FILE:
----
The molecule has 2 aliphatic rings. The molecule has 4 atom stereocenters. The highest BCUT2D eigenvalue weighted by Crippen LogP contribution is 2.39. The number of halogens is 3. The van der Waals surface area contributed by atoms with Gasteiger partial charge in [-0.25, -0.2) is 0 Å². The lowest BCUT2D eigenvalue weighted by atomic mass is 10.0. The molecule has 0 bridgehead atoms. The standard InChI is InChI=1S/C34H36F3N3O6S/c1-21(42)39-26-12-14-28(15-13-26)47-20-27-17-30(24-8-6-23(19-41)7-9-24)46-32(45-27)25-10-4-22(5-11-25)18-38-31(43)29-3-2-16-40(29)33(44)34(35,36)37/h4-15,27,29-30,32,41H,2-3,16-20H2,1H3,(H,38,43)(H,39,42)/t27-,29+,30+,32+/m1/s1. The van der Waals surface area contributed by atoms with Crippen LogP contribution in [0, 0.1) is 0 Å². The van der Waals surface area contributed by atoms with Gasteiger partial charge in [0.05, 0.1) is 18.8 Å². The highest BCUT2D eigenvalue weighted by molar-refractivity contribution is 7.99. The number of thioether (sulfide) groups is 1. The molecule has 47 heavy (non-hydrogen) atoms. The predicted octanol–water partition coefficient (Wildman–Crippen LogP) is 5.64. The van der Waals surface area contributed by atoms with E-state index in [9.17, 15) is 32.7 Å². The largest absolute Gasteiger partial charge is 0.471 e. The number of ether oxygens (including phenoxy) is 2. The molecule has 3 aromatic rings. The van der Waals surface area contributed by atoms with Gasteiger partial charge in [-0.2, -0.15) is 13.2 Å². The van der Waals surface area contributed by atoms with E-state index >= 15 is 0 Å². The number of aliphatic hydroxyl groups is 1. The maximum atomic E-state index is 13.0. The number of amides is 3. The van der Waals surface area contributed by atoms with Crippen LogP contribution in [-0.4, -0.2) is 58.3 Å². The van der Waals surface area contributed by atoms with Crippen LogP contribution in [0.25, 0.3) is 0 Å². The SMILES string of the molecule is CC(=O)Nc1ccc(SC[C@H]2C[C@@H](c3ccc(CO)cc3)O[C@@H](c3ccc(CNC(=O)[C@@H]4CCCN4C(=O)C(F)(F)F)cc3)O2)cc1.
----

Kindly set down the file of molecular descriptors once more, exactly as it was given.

The molecule has 2 aliphatic rings. The molecule has 4 atom stereocenters. The highest BCUT2D eigenvalue weighted by Crippen LogP contribution is 2.39. The number of halogens is 3. The van der Waals surface area contributed by atoms with Gasteiger partial charge in [-0.25, -0.2) is 0 Å². The lowest BCUT2D eigenvalue weighted by atomic mass is 10.0. The molecule has 0 bridgehead atoms. The standard InChI is InChI=1S/C34H36F3N3O6S/c1-21(42)39-26-12-14-28(15-13-26)47-20-27-17-30(24-8-6-23(19-41)7-9-24)46-32(45-27)25-10-4-22(5-11-25)18-38-31(43)29-3-2-16-40(29)33(44)34(35,36)37/h4-15,27,29-30,32,41H,2-3,16-20H2,1H3,(H,38,43)(H,39,42)/t27-,29+,30+,32+/m1/s1. The van der Waals surface area contributed by atoms with Crippen LogP contribution in [0, 0.1) is 0 Å². The van der Waals surface area contributed by atoms with Gasteiger partial charge in [0.05, 0.1) is 18.8 Å². The highest BCUT2D eigenvalue weighted by molar-refractivity contribution is 7.99. The number of thioether (sulfide) groups is 1. The molecule has 47 heavy (non-hydrogen) atoms. The predicted octanol–water partition coefficient (Wildman–Crippen LogP) is 5.64. The van der Waals surface area contributed by atoms with E-state index in [9.17, 15) is 32.7 Å². The largest absolute Gasteiger partial charge is 0.471 e. The number of ether oxygens (including phenoxy) is 2. The molecule has 3 aromatic rings. The van der Waals surface area contributed by atoms with Gasteiger partial charge in [-0.2, -0.15) is 13.2 Å². The van der Waals surface area contributed by atoms with E-state index >= 15 is 0 Å². The number of aliphatic hydroxyl groups is 1. The maximum atomic E-state index is 13.0. The number of amides is 3. The van der Waals surface area contributed by atoms with Crippen LogP contribution in [-0.4, -0.2) is 58.3 Å². The van der Waals surface area contributed by atoms with Crippen LogP contribution in [0.25, 0.3) is 0 Å². The SMILES string of the molecule is CC(=O)Nc1ccc(SC[C@H]2C[C@@H](c3ccc(CO)cc3)O[C@@H](c3ccc(CNC(=O)[C@@H]4CCCN4C(=O)C(F)(F)F)cc3)O2)cc1.